This report examines a case study of how those benefits may accrue within an Indigenous community, and the implications of that for wider systems of benefit classification. It uses a mixed methods approach - an extensive literature review is combined with the case-study involving both qualitative research and collaborative film production. This research aimed to identify a diverse array of potential community benefits through in-depth engagement with a case study where, based on the program circumstances, good prospects existed to identify such benefits. This study did not aim to generate a quantitatively representative account of benefits across a particular ranger program, or indeed across the sector as a whole. Rather, it aimed for in-depth research that complements other recent studies, notably a larger scale, predominantly survey-based review of the social benefits of the Indigenous Protected Area (IPA) program (URBIS 2012).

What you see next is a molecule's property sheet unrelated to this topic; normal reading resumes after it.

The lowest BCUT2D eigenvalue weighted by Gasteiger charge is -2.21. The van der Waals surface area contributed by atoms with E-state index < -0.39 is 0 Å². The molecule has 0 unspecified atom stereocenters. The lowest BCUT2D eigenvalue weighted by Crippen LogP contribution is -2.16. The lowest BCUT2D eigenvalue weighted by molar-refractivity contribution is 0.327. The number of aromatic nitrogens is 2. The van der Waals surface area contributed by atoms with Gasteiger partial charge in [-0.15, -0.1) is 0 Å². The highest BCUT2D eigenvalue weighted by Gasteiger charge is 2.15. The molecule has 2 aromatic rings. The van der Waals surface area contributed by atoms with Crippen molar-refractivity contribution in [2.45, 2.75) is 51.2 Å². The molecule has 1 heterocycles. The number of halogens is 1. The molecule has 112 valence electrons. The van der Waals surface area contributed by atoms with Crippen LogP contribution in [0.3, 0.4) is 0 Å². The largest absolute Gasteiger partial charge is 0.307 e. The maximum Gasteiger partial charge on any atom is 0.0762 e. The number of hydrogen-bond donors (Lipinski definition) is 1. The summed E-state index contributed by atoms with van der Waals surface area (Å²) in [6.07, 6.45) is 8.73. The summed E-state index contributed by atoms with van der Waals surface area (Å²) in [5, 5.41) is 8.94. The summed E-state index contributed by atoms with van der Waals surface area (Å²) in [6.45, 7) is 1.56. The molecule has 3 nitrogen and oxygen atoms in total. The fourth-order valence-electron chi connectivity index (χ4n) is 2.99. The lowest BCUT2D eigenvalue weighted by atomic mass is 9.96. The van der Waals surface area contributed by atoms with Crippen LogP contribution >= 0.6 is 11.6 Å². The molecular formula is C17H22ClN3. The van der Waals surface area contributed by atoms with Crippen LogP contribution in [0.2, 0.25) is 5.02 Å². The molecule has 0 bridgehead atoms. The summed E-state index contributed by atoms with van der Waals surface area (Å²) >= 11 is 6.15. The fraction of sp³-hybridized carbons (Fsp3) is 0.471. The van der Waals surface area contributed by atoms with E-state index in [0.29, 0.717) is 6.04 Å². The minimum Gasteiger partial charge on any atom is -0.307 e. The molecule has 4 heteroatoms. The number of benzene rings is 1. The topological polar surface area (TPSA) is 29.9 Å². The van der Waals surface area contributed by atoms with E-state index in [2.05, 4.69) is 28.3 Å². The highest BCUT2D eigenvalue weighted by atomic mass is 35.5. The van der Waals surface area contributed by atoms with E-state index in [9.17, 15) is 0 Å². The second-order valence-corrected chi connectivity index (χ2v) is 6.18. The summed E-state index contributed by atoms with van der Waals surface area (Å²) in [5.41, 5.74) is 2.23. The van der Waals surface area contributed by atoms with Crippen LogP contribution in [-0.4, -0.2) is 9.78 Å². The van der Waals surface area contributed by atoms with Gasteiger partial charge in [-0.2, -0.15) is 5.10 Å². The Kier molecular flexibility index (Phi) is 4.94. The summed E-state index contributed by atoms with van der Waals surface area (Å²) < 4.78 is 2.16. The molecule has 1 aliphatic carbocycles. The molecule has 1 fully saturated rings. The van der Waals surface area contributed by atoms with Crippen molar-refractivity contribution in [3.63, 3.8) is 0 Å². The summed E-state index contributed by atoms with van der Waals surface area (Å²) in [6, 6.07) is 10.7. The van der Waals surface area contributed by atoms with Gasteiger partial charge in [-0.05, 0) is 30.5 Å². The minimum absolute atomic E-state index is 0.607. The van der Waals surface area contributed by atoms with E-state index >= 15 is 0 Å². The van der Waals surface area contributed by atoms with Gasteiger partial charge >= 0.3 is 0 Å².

The case study selected is in Blue Mud Bay, an area of the Laynhapuy IPA in northeast Arnhem Land. The Laynhapuy IPA is managed by Yirralka Rangers, an ICNRM program that is highly regionalised (decentralised) in comparison with many other programs. This makes it particularly useful for examining non-environmental benefits that accrue at the scale of the local Indigenous community. In addition, Baniyala, the Blue Mud Bay homeland on which the research focused, is considered locally as the origin point of the entire program. This means that considerable thinking has occurred in that location about the underlying purposes, ongoing operations, and wider effects of ranger efforts.

The case study was investigated using a combination of individual and group interviews, site visits, workshops, and the collaborative production of a film. Semi-structured interviews were undertaken with ranger program staff, their immediate families, community elders, and wider homeland residents. Questions focused on key topics relating to the program – underlying principles and purposes, desirable activities, domestic and wider community consequences, existing challenges, and future aspirations.